It was around this time that three of the houses on the row, including 262, got a make-over.  Modern paneled double entrance doors with transoms were installed, and up-to-date neo-Grec style metal lintels and sills were placed over the brownstone originals.  For some reason, while its neighbor next door at 264 received an impressive cast metal cornice, 262 did not.  Its handsome iron stoop railings, too, were preserved.

By 1893 Kate M. Bowe, the widow of Thomas Bowe, lived here.  She had earlier broke into a male-dominated sphere by being appointed Inspector of Common Schools.  Upon her reappointment in 1895, the New York Herald called her "a pioneer in her district, the Fourth, being the first woman inspector appointed there."

Like her predecessors in the house, Kate took in a boarder.  In 1896 it was John Cusick.  On the afternoon September 29 that year he went to the matinee at the People's Theatre on the Bowery.  The World reported, "John Cusick, forty-five years old, of No. 262 Seventh street, fell dead from his chair during a performance at Milner's Bowery Theatre."  The article noted, "Death, it is supposed, was due to heart disease."

Kate Bowe remained here until at least 1910.  The house would see a string of physicians over the succeeding decades.  By 1918 it was home to Dr. William Grossman, a graduate of Cornell Medical College.  He was connected with the Post Graduate and Philanthropic Hospital.  He was followed in the house by Dr. Abram Schwager, an eye specialist educated at Bellevue Medical School, here in the 1920's.

Renting a room here in 1927 was Ellen Gilmour.  A trip to Atlantic City that fall resulted in the 20-year-old's becoming a hero.   She was swimming near the Garden Pier "when she heard cries for help from the breakers close to shore," according to The Newburgh News on October 22.  Two boys were struggling in what today we know as a rip tide.  The New York Sun reported that it "started to carry them out."  Ellen Gilmour swam to them.  "The lads were clinging to each other and were hard to handle, but she brought them in before life guards arrived."  Possibly embarrassed at being saved by a female, "the two who were rescued ran off without identifying themselves."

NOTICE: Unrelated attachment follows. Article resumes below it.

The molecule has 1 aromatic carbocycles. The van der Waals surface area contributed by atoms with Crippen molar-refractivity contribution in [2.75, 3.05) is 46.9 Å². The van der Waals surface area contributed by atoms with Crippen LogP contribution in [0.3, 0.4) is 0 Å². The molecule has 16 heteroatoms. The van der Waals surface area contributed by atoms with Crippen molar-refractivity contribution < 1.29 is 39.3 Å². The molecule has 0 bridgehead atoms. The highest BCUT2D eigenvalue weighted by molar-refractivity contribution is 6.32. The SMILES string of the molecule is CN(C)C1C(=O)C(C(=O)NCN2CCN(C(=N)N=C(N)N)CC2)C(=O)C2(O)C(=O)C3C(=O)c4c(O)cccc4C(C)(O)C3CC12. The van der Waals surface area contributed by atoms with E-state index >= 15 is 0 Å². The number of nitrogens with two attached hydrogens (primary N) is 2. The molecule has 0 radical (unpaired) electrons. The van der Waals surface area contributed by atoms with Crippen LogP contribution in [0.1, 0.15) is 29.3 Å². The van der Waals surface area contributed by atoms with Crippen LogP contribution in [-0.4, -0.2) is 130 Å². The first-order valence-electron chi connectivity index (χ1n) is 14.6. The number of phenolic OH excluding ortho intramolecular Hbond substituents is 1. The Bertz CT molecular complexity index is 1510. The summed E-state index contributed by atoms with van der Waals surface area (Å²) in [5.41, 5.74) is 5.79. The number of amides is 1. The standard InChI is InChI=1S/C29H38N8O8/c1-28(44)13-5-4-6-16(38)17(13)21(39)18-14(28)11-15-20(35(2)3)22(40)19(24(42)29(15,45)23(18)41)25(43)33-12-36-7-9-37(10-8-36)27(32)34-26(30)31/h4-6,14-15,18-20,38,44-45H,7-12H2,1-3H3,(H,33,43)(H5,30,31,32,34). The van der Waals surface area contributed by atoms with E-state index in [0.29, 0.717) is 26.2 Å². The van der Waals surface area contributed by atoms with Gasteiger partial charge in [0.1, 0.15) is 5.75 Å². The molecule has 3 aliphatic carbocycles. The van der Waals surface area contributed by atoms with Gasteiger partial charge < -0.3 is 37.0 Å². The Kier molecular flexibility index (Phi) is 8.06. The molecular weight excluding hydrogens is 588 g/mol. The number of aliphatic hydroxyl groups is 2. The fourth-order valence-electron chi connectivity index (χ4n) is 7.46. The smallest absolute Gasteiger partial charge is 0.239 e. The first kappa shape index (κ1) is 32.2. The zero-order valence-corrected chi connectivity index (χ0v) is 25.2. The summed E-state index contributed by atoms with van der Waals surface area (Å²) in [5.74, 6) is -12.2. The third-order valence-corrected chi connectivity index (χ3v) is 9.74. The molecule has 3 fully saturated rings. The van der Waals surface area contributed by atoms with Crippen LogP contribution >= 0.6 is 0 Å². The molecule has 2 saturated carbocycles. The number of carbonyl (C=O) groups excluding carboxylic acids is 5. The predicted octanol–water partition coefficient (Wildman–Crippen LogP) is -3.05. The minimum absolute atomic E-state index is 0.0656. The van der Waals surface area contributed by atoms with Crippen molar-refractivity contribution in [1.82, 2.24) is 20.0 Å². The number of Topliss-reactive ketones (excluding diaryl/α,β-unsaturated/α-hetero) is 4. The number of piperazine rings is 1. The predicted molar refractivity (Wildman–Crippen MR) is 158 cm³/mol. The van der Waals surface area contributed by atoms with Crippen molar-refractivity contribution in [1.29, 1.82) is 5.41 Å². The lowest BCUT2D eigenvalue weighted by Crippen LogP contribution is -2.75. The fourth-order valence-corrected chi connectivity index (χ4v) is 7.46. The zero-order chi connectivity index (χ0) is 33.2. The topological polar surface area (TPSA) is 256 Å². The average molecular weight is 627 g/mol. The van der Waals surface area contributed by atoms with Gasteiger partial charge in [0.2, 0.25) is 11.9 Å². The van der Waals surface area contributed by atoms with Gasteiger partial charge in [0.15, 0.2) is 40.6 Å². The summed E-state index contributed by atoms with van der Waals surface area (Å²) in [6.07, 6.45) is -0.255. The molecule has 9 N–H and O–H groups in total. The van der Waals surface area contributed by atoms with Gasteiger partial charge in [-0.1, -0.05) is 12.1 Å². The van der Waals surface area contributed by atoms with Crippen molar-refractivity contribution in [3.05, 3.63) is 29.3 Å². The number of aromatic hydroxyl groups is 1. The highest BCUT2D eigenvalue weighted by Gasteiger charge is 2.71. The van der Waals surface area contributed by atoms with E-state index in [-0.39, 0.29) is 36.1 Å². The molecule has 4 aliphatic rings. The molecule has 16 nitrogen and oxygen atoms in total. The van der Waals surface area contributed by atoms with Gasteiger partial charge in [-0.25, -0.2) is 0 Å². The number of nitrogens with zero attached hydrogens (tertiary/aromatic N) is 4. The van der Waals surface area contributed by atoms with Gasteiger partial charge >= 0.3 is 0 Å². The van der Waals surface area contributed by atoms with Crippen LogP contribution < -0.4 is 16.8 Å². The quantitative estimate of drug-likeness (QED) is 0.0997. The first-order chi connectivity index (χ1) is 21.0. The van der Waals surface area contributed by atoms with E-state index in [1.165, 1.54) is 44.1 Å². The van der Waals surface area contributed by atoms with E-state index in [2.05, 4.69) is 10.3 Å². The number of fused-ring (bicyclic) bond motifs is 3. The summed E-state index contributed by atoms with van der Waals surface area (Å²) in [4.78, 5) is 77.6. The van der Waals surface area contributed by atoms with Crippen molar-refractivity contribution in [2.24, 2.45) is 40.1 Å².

Another doctor, Benjamin Escoe, lived at 262 East 7th Street during the Depression years.  He died in the house on September 21, 1940.

In 2016, 262 and the four neighboring rowhouses were threatened.  The house next door, 264 East 7th Street, had been purchased for around $3.8 million and on September 1 the new owners applied for a demolition permit.  Only six days later preservationists sent a letter to the Landmarks Preservation Commission, pleading to have 264 considered for landmark designation, while also urging that a historic district be created for the five homes (thereby warding off future threats to those structures).

The Landmarks Preservation Commission responded saying that 264 East 7th Street "does not rise to the level of an individual landmark," and the row did "not rise to the level of a historic district."  Ironically, it was the 1880's updating that put off the LPC.  The New York Times noted on November 25, "The commission...found that alterations done to the facade of 264 East Seventh Street were too extensive for the building to warrant landmark designation."

Locals and preservationists took the cause into their own hands, gathering before the charming row with signs saying "Mayor De Blasio Where Are You?" and "Save Our Neighborhood."  And the protests worked.   The owner, Elaine Hsu, president of GlobalServ Property One, instead beautifully restored the facade of 264 East 7th Street, and thereby preserved the continuity of the circa 1843 row.

Although the blue-green paint on the Isaac Jones house is flaking off, and unsightly 20th century fire escapes mar the facade, it and its immediate neighbors are rare survivors of the early 19th century along the block.

photograph by the author